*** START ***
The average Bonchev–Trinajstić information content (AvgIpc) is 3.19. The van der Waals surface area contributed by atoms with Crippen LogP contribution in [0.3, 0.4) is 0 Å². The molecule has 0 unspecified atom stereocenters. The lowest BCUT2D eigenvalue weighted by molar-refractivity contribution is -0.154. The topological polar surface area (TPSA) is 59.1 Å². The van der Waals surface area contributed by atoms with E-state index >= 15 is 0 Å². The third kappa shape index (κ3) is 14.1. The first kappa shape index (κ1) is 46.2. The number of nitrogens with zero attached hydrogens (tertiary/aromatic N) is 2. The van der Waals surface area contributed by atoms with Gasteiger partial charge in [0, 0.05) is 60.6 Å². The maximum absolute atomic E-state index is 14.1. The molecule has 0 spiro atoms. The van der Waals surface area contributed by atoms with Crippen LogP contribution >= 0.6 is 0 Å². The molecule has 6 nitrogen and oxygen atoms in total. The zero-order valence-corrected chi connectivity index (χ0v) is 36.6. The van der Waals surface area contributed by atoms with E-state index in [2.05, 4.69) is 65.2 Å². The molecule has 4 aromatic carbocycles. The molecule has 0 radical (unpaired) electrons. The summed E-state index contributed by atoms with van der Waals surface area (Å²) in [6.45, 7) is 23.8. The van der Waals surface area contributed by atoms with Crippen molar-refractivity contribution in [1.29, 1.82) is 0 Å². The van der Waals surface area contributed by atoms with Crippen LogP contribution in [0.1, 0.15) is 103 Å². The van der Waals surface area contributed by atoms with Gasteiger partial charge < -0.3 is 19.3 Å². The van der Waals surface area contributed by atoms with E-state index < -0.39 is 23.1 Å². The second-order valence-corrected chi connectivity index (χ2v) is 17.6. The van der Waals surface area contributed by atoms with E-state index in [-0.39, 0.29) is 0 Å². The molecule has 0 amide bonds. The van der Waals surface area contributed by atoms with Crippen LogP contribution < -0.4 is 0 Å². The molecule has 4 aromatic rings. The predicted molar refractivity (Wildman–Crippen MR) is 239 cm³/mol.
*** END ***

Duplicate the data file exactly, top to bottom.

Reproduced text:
The average Bonchev–Trinajstić information content (AvgIpc) is 3.19. The van der Waals surface area contributed by atoms with Crippen LogP contribution in [0.3, 0.4) is 0 Å². The molecule has 0 unspecified atom stereocenters. The lowest BCUT2D eigenvalue weighted by molar-refractivity contribution is -0.154. The topological polar surface area (TPSA) is 59.1 Å². The van der Waals surface area contributed by atoms with E-state index >= 15 is 0 Å². The third kappa shape index (κ3) is 14.1. The first kappa shape index (κ1) is 46.2. The number of nitrogens with zero attached hydrogens (tertiary/aromatic N) is 2. The van der Waals surface area contributed by atoms with Gasteiger partial charge in [0, 0.05) is 60.6 Å². The maximum absolute atomic E-state index is 14.1. The molecule has 0 spiro atoms. The van der Waals surface area contributed by atoms with Crippen LogP contribution >= 0.6 is 0 Å². The molecule has 6 nitrogen and oxygen atoms in total. The zero-order valence-corrected chi connectivity index (χ0v) is 36.6. The van der Waals surface area contributed by atoms with E-state index in [2.05, 4.69) is 65.2 Å². The molecule has 4 aromatic carbocycles. The molecule has 0 radical (unpaired) electrons. The summed E-state index contributed by atoms with van der Waals surface area (Å²) in [6.45, 7) is 23.8. The van der Waals surface area contributed by atoms with Crippen molar-refractivity contribution in [1.29, 1.82) is 0 Å². The van der Waals surface area contributed by atoms with Crippen LogP contribution in [0.1, 0.15) is 103 Å². The van der Waals surface area contributed by atoms with Gasteiger partial charge < -0.3 is 19.3 Å². The van der Waals surface area contributed by atoms with E-state index < -0.39 is 23.1 Å². The second-order valence-corrected chi connectivity index (χ2v) is 17.6. The van der Waals surface area contributed by atoms with E-state index in [-0.39, 0.29) is 0 Å². The molecule has 0 amide bonds. The van der Waals surface area contributed by atoms with Crippen LogP contribution < -0.4 is 0 Å². The molecule has 4 aromatic rings. The predicted molar refractivity (Wildman–Crippen MR) is 239 cm³/mol.